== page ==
My Elves Are Different

Tuesday, 15 March 2011

Books should be judged on their merits ... the right thing to do in this circumstance is NOT REVIEW THE BOOK.


John D. said...

I've been comiced! Heh-heh... :)

You're focusing on the rating. Recording my impressions with a book still serves a purpose, as explained here, under "What, exactly, are you reviewing?":

Steve said...

Hi, John :)

Thanks for commenting!

First of all, I think more people will go by the star rating than will read the whole review.

Second, the star rating guide in your link says a two star book is "A mediocre book; not missing anything by passing it up."

So a low star rating can leave a serious negative impression of a book even if there are mitigating explanations in the text of the review.

The rating matters.

Your original definition of "reading experience" in the link focused on inherent qualities in a book: readability, etc.

Whereas your review is openly tinged by something extraneous to the novel: the amount of time you have available to read.

As you're not writing a reading log on a livejournal but reviewing on a major genre website I think it's terribly unfair to review and particularly star-rate when you haven't been able to do the book justice.

John D. said...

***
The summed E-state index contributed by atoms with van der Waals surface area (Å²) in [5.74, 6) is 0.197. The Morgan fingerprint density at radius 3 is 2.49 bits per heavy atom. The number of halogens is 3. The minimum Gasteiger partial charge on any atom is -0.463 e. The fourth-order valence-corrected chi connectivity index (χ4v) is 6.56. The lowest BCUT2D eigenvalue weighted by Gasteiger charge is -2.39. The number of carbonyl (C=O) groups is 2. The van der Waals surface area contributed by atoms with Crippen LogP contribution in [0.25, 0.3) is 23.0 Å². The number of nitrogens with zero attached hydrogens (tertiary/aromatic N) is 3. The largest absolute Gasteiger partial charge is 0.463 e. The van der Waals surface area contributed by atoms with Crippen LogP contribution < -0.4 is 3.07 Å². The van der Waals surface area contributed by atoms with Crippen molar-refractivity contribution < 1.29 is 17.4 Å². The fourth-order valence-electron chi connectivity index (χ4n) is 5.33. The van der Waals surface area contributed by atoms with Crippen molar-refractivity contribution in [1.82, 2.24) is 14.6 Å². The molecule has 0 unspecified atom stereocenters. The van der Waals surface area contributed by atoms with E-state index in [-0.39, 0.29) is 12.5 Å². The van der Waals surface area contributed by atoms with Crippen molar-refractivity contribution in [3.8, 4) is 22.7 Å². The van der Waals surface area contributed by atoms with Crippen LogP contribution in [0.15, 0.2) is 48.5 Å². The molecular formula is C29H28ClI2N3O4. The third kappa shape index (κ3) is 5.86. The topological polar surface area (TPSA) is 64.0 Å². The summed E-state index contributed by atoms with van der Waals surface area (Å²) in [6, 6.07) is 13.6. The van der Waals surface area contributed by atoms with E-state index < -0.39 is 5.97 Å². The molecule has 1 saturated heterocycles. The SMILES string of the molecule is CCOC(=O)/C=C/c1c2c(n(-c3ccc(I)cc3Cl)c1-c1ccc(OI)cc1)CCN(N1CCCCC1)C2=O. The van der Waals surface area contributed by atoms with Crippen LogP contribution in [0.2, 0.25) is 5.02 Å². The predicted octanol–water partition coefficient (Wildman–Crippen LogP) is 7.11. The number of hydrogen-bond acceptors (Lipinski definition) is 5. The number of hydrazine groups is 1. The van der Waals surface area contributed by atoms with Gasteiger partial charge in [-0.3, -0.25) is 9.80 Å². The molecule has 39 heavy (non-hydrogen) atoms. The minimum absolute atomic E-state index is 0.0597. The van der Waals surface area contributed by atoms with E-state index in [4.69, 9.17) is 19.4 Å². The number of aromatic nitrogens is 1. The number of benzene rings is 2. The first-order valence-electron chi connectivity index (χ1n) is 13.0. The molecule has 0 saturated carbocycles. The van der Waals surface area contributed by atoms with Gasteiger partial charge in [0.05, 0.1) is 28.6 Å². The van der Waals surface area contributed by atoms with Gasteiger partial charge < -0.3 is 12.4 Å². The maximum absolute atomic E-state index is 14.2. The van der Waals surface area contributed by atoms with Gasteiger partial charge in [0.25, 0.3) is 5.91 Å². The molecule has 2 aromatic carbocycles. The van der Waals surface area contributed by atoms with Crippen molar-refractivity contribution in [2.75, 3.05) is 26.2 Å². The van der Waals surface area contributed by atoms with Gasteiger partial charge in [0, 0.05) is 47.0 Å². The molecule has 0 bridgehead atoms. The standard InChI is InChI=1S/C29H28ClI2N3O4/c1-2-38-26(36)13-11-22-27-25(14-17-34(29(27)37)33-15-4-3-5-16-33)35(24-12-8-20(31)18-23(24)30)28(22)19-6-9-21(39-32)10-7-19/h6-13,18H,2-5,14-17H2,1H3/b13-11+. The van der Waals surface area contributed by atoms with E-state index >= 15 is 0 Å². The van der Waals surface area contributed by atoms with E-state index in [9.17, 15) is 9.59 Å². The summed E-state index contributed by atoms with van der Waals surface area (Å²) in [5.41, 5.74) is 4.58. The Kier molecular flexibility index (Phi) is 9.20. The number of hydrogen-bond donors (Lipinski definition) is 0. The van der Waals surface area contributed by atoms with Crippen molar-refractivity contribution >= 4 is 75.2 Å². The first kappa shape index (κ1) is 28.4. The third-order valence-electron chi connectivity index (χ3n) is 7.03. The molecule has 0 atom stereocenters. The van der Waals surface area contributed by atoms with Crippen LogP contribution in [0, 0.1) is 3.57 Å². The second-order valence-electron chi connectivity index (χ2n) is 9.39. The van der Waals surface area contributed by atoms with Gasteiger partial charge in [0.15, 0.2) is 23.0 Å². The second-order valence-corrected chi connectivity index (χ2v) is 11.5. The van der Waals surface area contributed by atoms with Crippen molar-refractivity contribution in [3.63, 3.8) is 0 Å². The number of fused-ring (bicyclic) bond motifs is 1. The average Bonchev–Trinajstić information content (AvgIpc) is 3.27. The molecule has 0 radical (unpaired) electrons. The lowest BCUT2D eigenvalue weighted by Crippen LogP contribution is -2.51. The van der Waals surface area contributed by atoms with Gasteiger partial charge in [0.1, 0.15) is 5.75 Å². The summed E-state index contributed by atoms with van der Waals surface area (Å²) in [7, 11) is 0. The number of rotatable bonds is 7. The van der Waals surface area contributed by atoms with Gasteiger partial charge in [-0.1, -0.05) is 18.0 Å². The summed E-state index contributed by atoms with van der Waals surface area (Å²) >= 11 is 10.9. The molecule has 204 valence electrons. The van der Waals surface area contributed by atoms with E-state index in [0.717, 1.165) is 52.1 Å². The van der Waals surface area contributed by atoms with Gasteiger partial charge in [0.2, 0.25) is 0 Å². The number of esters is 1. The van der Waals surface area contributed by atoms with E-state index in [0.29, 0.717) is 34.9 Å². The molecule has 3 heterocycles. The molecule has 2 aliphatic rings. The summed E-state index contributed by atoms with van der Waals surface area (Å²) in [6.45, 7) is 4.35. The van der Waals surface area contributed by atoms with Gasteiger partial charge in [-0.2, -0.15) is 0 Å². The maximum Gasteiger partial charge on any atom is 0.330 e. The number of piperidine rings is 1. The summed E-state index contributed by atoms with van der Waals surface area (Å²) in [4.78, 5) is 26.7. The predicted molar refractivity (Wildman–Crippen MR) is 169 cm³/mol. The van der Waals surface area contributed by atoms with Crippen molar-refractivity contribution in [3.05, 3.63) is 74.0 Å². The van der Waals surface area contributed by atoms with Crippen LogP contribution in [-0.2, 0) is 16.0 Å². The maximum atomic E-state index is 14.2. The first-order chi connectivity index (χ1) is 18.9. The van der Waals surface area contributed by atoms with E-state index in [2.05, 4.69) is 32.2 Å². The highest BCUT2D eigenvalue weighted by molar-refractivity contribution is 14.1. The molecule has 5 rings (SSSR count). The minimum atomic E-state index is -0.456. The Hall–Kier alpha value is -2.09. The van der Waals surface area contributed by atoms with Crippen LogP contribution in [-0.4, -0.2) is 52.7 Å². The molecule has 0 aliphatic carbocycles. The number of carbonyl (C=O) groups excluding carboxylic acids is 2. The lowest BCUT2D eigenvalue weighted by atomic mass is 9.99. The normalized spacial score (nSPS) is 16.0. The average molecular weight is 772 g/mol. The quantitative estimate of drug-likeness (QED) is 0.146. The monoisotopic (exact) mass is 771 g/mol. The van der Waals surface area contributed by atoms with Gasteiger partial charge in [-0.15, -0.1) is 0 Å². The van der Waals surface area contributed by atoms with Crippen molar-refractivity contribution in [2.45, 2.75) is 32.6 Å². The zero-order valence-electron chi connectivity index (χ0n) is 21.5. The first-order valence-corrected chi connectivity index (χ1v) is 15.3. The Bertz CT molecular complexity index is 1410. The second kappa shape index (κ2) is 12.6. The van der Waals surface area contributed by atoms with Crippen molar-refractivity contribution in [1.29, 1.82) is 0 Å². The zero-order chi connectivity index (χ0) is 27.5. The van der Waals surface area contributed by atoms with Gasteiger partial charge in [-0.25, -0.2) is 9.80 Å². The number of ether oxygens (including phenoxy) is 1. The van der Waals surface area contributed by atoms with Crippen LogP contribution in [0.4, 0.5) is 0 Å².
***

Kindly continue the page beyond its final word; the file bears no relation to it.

This comment has been removed by the author.
John D. said...

>>I think more people will go by the star rating than will read the whole review.
That's a review reader not getting the whole story. Nothing I can do about that.

When I wrote the definitions for the star ratings, I was concentrating on the book impression part of the reading experience, not the reading experience itself. So yes, that's an incomplete definition. [Added: Think of 2 stars as a mediocre reading experience.]

I love the phrase "openly tinged", as it at least credits that I'm being honest with the review. (Unlike your Twitter post-shots! :)) But not reviewing it at all seems like the wrong thing to do. The book does have its merits, which I recognize and want to share.

Much of your feedback seems to circle around the fact that there's a star rating attached to the review. Does it feel more palatable if you simply ignore it?

Steve said...

You're right - you were open about the factors influencing your reading experience, so I guess my issue is particularly the star rating.

Regardless of the meaning you give star ratings, drive-by readers will interpret them in the usual way as referring to intrinsic properties of a book.

If it were clearly a personal blog it wouldn't matter, but as a major genre website it's unfair.

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